In the 1950s, Dead Sea Scroll fragments thought to be blank were given to a British leather expert so he could study their chemical composition. Almost 70 years later, a professor has discovered they had writing on them all along. King's College London professor Joan Taylor says she spotted a small, extremely faded letter while examining one fragment with a magnifying glass, CBS reports. "Frankly, since all these fragments were supposed to be blank and had even been cut into for leather studies, I also thought I might be imagining things," she says. "But then it seemed maybe other fragments could have very faded letters too."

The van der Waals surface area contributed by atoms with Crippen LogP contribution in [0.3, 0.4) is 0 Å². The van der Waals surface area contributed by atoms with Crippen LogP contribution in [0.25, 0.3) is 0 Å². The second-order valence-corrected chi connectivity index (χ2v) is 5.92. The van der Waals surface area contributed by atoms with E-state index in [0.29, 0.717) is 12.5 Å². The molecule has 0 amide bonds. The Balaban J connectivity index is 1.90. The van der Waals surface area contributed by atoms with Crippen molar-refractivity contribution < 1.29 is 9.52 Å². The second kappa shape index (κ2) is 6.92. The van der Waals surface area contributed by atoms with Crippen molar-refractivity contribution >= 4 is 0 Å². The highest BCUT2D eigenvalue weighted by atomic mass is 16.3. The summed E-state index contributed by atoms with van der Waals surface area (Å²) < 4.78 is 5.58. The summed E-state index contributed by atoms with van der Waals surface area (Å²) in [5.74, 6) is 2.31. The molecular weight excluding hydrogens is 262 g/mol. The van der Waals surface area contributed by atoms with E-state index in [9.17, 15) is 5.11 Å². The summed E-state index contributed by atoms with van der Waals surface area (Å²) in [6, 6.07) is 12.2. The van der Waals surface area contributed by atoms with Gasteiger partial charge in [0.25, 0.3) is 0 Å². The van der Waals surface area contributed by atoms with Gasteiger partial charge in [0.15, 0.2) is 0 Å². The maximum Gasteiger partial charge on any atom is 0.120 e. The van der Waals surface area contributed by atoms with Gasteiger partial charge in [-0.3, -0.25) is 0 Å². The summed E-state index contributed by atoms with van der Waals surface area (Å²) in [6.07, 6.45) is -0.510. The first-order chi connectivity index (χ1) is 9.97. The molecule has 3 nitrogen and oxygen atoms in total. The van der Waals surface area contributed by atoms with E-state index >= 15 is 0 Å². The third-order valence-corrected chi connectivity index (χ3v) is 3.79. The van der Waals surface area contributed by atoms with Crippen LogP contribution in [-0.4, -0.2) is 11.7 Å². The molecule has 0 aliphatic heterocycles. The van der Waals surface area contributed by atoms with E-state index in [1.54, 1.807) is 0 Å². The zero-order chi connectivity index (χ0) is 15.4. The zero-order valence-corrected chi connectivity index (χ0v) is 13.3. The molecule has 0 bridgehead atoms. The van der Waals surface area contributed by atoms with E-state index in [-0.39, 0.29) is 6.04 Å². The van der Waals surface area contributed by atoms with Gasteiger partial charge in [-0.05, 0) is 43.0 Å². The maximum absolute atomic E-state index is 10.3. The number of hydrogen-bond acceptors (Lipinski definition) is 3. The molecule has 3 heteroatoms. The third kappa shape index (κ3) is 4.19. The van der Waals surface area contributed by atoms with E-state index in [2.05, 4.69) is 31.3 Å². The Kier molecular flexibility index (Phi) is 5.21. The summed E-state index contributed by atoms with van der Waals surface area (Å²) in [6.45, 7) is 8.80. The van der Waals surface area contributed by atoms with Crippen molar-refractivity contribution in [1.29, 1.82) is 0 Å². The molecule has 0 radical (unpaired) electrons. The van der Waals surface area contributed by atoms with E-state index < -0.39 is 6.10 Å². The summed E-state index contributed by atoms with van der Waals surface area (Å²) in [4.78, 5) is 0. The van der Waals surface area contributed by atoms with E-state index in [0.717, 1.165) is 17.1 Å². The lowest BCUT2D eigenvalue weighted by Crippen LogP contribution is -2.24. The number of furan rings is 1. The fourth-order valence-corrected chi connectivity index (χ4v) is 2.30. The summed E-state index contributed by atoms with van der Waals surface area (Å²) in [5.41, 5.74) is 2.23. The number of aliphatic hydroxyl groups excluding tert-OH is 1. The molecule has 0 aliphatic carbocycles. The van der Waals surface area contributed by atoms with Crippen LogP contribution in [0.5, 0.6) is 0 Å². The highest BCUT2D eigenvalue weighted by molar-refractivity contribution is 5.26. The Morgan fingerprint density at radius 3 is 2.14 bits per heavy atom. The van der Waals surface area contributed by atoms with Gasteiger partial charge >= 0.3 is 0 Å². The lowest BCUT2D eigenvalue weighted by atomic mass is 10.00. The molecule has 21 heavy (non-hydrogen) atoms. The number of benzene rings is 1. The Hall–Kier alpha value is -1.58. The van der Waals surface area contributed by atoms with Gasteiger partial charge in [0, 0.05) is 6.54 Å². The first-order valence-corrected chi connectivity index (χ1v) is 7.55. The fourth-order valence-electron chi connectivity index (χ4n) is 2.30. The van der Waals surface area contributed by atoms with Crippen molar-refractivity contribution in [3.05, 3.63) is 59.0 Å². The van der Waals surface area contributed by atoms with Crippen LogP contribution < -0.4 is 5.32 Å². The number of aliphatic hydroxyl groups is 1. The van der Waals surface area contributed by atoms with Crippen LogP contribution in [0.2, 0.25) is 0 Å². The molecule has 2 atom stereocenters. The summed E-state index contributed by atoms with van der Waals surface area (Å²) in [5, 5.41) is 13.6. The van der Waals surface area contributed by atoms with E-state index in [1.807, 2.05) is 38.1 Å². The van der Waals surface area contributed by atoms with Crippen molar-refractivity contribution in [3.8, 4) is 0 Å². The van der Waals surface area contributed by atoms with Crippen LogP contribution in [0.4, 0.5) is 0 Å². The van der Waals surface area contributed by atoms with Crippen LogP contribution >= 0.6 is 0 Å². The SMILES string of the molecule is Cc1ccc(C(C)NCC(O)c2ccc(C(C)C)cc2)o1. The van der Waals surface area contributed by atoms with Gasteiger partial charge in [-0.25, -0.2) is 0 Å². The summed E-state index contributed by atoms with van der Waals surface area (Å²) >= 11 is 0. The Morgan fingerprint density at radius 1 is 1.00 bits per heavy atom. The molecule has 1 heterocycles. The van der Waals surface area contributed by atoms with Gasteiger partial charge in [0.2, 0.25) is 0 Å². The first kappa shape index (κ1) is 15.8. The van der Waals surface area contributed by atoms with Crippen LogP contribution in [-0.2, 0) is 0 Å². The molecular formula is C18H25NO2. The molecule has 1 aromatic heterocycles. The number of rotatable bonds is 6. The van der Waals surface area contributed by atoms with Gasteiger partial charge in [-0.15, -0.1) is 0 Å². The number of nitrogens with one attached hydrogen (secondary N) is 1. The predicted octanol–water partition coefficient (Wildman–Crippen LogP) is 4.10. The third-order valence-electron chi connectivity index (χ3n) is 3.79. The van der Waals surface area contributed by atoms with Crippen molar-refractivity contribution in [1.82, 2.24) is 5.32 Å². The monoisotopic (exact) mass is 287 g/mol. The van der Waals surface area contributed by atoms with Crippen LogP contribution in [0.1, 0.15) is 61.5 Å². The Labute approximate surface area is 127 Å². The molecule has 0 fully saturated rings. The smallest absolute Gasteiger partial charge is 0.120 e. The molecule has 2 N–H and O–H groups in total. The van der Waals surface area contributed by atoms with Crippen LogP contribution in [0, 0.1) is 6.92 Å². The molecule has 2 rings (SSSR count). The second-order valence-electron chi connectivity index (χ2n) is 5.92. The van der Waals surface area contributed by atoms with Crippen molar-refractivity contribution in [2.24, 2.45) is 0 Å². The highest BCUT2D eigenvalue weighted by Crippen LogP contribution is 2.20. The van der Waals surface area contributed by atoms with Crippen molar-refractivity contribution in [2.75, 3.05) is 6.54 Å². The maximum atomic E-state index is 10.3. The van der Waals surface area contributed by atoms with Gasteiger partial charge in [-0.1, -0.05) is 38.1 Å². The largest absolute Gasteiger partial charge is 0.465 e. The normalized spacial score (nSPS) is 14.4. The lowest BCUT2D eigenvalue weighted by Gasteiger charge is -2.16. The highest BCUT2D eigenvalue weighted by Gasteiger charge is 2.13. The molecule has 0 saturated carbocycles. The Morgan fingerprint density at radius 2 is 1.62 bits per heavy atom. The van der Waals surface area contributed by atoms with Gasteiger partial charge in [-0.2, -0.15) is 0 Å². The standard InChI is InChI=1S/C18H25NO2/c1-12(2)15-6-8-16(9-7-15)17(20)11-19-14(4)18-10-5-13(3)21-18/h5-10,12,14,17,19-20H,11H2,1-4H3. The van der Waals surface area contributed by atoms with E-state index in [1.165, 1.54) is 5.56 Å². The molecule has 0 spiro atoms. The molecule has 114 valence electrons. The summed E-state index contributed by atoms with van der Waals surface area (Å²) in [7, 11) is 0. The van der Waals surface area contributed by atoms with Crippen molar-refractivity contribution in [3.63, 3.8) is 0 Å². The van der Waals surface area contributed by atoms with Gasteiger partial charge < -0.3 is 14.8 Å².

Taylor and colleagues taking part in a study at the University of Manchester—where the fragments had been kept in a box, largely untouched since they were donated to the institution—used multispectral imaging to determine that four of the 51 fragments had readable Hebrew/Aramaic text, the university said in a press release. "There are only a few on each fragment, but they are like missing pieces of a jigsaw puzzle you find under a sofa," Taylor says. The most substantial fragment had 15 to 16 letters, including the word Shabbat, or Sabbath, which researchers believe is related to the Book of Ezekiel. (Read more Dead Sea scrolls stories.)